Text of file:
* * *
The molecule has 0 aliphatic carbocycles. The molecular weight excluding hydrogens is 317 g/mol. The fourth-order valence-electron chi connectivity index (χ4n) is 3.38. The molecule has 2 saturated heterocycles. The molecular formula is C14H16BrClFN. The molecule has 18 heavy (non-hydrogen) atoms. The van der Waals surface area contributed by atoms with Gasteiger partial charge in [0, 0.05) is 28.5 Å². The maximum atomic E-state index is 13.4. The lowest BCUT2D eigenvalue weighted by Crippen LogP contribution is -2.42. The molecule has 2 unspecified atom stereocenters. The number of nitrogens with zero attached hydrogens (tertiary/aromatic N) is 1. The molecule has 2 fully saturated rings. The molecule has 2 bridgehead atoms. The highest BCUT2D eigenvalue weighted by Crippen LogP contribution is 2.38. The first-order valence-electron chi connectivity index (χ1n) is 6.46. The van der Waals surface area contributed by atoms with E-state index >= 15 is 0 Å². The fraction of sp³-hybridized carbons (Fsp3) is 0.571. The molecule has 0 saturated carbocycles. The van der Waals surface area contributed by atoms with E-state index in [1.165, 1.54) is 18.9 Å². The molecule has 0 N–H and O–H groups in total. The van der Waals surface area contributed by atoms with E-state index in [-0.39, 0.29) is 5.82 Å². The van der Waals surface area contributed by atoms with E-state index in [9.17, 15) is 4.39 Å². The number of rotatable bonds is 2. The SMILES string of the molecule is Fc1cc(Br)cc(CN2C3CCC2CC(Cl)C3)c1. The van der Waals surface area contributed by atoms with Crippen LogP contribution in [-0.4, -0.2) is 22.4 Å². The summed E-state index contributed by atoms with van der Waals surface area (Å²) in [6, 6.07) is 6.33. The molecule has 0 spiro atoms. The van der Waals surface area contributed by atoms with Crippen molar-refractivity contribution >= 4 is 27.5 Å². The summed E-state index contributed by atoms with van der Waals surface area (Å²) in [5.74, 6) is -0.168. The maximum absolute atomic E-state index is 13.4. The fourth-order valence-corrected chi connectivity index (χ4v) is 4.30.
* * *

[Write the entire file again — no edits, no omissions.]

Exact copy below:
The molecule has 0 aliphatic carbocycles. The molecular weight excluding hydrogens is 317 g/mol. The fourth-order valence-electron chi connectivity index (χ4n) is 3.38. The molecule has 2 saturated heterocycles. The molecular formula is C14H16BrClFN. The molecule has 18 heavy (non-hydrogen) atoms. The van der Waals surface area contributed by atoms with Gasteiger partial charge in [0, 0.05) is 28.5 Å². The maximum atomic E-state index is 13.4. The lowest BCUT2D eigenvalue weighted by Crippen LogP contribution is -2.42. The molecule has 2 unspecified atom stereocenters. The number of nitrogens with zero attached hydrogens (tertiary/aromatic N) is 1. The molecule has 2 fully saturated rings. The molecule has 2 bridgehead atoms. The highest BCUT2D eigenvalue weighted by Crippen LogP contribution is 2.38. The first-order valence-electron chi connectivity index (χ1n) is 6.46. The van der Waals surface area contributed by atoms with E-state index >= 15 is 0 Å². The fraction of sp³-hybridized carbons (Fsp3) is 0.571. The molecule has 0 saturated carbocycles. The van der Waals surface area contributed by atoms with E-state index in [1.165, 1.54) is 18.9 Å². The molecule has 0 N–H and O–H groups in total. The van der Waals surface area contributed by atoms with E-state index in [-0.39, 0.29) is 5.82 Å². The van der Waals surface area contributed by atoms with E-state index in [9.17, 15) is 4.39 Å². The number of rotatable bonds is 2. The SMILES string of the molecule is Fc1cc(Br)cc(CN2C3CCC2CC(Cl)C3)c1. The van der Waals surface area contributed by atoms with Crippen LogP contribution in [-0.4, -0.2) is 22.4 Å². The summed E-state index contributed by atoms with van der Waals surface area (Å²) in [6, 6.07) is 6.33. The molecule has 0 spiro atoms. The van der Waals surface area contributed by atoms with Crippen molar-refractivity contribution >= 4 is 27.5 Å². The summed E-state index contributed by atoms with van der Waals surface area (Å²) in [5.74, 6) is -0.168. The maximum absolute atomic E-state index is 13.4. The fourth-order valence-corrected chi connectivity index (χ4v) is 4.30.